St John's Hill Kindergarten - 28/03/2019

1 Evaluation of St John's Hill Kindergarten

How well placed is St John's Hill Kindergarten to promote positive learning outcomes for children?

Not well placed

Requires further development

Well placed

Very well placed

St John's Hill Kindergarten is well placed to promote positive learning outcomes for children.

ERO's findings that support this overall judgement are summarised below.


St John's Hill Kindergarten is in Whanganui. Opening hours are Monday to Friday from 8:30am until 3:30pm. Full day places are available for children aged from two to six years.

The philosophy statement emphasises children's sense of belonging where parents are valued as partners in their child's learning.

The October 2015 ERO report identified that assessment, planning and evaluation for children's learning, understanding and inclusion of te ao Māori and self review required improvement. While some progress has been made in relation to these areas, further development is required.

St John's Hill Kindergarten is one of 15 kindergartens governed and managed by the Whanganui Kindergarten Association Incorporated (the association). The governing board is responsible for setting the overall strategic direction for the organisation. The day-to-day running of the association is the role of the general manager, who is responsible to the board.

Since April 2018, the association's programme of professional learning and development and curriculum implementation has been managed by He Whānau Manaaki o Tararua Free Kindergarten Association Incorporated. An association senior teacher and two senior teachers from Whānau Manaaki provide regular support for teachers.

This review was part of a cluster of 15 in the Whanganui Kindergarten Association Incorporated.

The Review Findings

Learners are highly engaged in a curriculum that promotes their independence, confidence and enthusiasm for learning. The development of relationships with parents and whānau contributes to their sense of belonging. Families stay and contribute to their child's learning. Children make choices about play and set challenges for themselves as active explorers.

Children initiate conversations and interactions with their peers and adults. They develop cooperative relationships through this engagement. Teachers engage well with children to support their settling, play and sustained engagement in learning experiences. Care and respect for each other and the environment are modelled by teachers.

Teachers continue to refine their approach to assessment for learning. Individual goals to inform planning and extension of children's emerging interests are determined in response to parent aspirations. An on-line programme supports improved parent communication about children's plans, progress and achievements. Further evaluation of the impact of teaching strategies and curriculum decisions on children's learning should enrich outcomes for children.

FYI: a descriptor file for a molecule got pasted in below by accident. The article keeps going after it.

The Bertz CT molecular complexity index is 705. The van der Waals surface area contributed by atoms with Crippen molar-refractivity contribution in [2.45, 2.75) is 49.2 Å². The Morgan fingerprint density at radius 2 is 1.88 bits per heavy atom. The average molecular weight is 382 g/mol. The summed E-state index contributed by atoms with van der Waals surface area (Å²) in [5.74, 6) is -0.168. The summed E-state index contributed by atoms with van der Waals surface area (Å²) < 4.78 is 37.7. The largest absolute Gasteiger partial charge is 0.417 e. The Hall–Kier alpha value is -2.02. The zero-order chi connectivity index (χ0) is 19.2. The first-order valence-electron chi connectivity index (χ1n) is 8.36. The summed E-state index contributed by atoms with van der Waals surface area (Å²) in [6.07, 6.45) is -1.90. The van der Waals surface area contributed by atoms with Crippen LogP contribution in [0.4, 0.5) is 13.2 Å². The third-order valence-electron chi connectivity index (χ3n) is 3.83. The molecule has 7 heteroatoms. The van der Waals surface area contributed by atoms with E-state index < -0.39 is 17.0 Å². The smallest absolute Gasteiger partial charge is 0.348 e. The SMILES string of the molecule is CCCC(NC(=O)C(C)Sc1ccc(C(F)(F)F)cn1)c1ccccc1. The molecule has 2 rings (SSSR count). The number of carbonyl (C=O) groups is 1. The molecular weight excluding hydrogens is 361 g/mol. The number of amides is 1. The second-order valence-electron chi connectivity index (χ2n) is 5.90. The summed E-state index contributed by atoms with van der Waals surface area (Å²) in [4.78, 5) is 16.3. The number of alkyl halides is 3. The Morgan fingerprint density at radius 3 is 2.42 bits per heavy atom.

Well-presented portfolios record details of children's participation at kindergarten and learning over time. These build a picture of the child's identity as a learner. Ensuring that assessment and planning, and therefore the curriculum, meaningfully acknowledges children's culture and language is a key next step.

A commitment to implementing culturally responsive practice is evident. The emphasis on pepeha (sharing identity with others) has strengthened relationships with families and whānau and understanding of success for Māori as Māori. Teachers are currently working to increase their knowledge and understanding of strategies that promote educational success for Māori children.

Children with additional learning needs are well supported. Teachers work closely with whānau, and a range of external agencies, to plan and implement programmes to support children's individual learning pathways.

Self review is ongoing and has led to some positive changes in the kindergarten. The kindergarten philosophy is currently being reviewed. Teachers are taking a considered approach to deliberately aligning the priorities for children's learning to the philosophy. A next step for teachers is to strengthen their knowledge and understanding of internal evaluation, to more consistently identify how well their teaching and kindergarten practices are promoting children's learning and well-being.

The governing board is future-focused and has taken appropriate steps to strengthen opportunities for teachers’ professional learning and development. An association-wide appraisal process is in place to support teacher practice in promoting positive learning outcomes for children. Consistency of its implementation across all kindergartens requires strengthening.

Key Next Steps

Association leaders and ERO agree that for ongoing and sustained improvement, staff at St John's Hill Kindergarten should continue to strengthen: